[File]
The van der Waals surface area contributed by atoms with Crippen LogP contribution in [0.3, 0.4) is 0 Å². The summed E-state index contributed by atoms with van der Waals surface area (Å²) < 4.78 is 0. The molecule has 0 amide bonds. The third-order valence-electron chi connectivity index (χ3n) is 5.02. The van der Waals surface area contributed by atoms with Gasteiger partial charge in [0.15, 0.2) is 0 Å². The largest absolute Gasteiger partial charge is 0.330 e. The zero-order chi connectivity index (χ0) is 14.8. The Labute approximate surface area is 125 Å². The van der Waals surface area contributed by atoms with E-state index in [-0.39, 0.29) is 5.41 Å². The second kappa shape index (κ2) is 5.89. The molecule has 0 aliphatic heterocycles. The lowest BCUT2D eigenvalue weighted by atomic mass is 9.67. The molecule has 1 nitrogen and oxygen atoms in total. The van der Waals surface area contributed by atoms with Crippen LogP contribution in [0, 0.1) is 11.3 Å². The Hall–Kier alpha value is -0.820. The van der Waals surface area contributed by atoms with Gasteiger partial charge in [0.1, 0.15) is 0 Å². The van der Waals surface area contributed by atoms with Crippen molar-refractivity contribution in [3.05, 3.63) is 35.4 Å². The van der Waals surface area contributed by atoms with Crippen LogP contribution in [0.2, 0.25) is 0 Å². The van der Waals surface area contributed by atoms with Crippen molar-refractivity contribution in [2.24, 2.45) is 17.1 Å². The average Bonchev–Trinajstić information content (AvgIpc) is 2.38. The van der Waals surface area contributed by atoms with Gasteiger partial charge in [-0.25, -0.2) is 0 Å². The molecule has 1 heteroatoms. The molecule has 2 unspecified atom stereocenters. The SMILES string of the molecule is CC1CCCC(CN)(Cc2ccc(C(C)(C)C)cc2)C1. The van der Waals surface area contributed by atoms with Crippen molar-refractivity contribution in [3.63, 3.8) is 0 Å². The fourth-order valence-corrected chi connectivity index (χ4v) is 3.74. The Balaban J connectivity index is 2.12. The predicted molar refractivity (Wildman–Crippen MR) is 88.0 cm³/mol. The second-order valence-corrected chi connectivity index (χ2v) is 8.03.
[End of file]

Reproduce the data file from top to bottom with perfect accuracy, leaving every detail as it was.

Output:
The van der Waals surface area contributed by atoms with Crippen LogP contribution in [0.3, 0.4) is 0 Å². The summed E-state index contributed by atoms with van der Waals surface area (Å²) < 4.78 is 0. The molecule has 0 amide bonds. The third-order valence-electron chi connectivity index (χ3n) is 5.02. The van der Waals surface area contributed by atoms with Gasteiger partial charge in [0.15, 0.2) is 0 Å². The largest absolute Gasteiger partial charge is 0.330 e. The zero-order chi connectivity index (χ0) is 14.8. The Labute approximate surface area is 125 Å². The van der Waals surface area contributed by atoms with E-state index in [-0.39, 0.29) is 5.41 Å². The second kappa shape index (κ2) is 5.89. The molecule has 0 aliphatic heterocycles. The lowest BCUT2D eigenvalue weighted by atomic mass is 9.67. The molecule has 1 nitrogen and oxygen atoms in total. The van der Waals surface area contributed by atoms with Crippen LogP contribution in [0, 0.1) is 11.3 Å². The Hall–Kier alpha value is -0.820. The van der Waals surface area contributed by atoms with Gasteiger partial charge in [0.1, 0.15) is 0 Å². The van der Waals surface area contributed by atoms with Crippen molar-refractivity contribution in [3.05, 3.63) is 35.4 Å². The van der Waals surface area contributed by atoms with Crippen LogP contribution in [0.2, 0.25) is 0 Å². The van der Waals surface area contributed by atoms with Crippen molar-refractivity contribution in [2.24, 2.45) is 17.1 Å². The average Bonchev–Trinajstić information content (AvgIpc) is 2.38. The van der Waals surface area contributed by atoms with Gasteiger partial charge in [-0.25, -0.2) is 0 Å². The molecule has 1 heteroatoms. The molecule has 2 unspecified atom stereocenters. The SMILES string of the molecule is CC1CCCC(CN)(Cc2ccc(C(C)(C)C)cc2)C1. The van der Waals surface area contributed by atoms with Crippen molar-refractivity contribution in [3.63, 3.8) is 0 Å². The fourth-order valence-corrected chi connectivity index (χ4v) is 3.74. The Balaban J connectivity index is 2.12. The predicted molar refractivity (Wildman–Crippen MR) is 88.0 cm³/mol. The second-order valence-corrected chi connectivity index (χ2v) is 8.03.